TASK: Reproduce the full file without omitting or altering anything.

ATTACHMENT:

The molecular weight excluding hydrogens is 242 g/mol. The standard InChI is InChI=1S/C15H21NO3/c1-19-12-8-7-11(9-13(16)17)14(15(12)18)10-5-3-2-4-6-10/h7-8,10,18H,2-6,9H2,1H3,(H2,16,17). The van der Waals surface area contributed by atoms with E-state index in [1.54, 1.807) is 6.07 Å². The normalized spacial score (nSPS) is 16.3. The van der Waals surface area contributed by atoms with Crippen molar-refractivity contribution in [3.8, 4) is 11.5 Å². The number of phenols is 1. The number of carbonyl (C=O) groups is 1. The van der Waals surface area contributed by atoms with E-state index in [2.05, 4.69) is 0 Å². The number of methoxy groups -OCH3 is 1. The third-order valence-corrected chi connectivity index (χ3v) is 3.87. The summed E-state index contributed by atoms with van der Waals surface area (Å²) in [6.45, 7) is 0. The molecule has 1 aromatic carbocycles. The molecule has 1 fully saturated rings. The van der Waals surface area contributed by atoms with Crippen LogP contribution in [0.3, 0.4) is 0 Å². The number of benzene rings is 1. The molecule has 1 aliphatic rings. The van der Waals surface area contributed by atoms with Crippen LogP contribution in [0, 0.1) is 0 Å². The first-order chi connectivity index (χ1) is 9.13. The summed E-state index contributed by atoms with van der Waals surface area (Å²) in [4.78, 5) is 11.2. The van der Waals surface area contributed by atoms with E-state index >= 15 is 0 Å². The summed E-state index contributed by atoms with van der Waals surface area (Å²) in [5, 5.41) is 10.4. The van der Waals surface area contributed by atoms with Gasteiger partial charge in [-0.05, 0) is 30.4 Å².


The molecular weight excluding hydrogens is 242 g/mol. The standard InChI is InChI=1S/C15H21NO3/c1-19-12-8-7-11(9-13(16)17)14(15(12)18)10-5-3-2-4-6-10/h7-8,10,18H,2-6,9H2,1H3,(H2,16,17). The van der Waals surface area contributed by atoms with E-state index in [1.54, 1.807) is 6.07 Å². The normalized spacial score (nSPS) is 16.3. The van der Waals surface area contributed by atoms with Crippen molar-refractivity contribution in [3.8, 4) is 11.5 Å². The number of phenols is 1. The number of carbonyl (C=O) groups is 1. The van der Waals surface area contributed by atoms with E-state index in [2.05, 4.69) is 0 Å². The number of methoxy groups -OCH3 is 1. The third-order valence-corrected chi connectivity index (χ3v) is 3.87. The summed E-state index contributed by atoms with van der Waals surface area (Å²) in [6.45, 7) is 0. The molecule has 1 aromatic carbocycles. The molecule has 1 fully saturated rings. The van der Waals surface area contributed by atoms with Crippen LogP contribution in [0.3, 0.4) is 0 Å². The number of benzene rings is 1. The molecule has 1 aliphatic rings. The van der Waals surface area contributed by atoms with Crippen LogP contribution in [0, 0.1) is 0 Å². The first-order chi connectivity index (χ1) is 9.13. The summed E-state index contributed by atoms with van der Waals surface area (Å²) in [4.78, 5) is 11.2. The van der Waals surface area contributed by atoms with E-state index >= 15 is 0 Å². The summed E-state index contributed by atoms with van der Waals surface area (Å²) in [5, 5.41) is 10.4. The van der Waals surface area contributed by atoms with Gasteiger partial charge in [-0.05, 0) is 30.4 Å².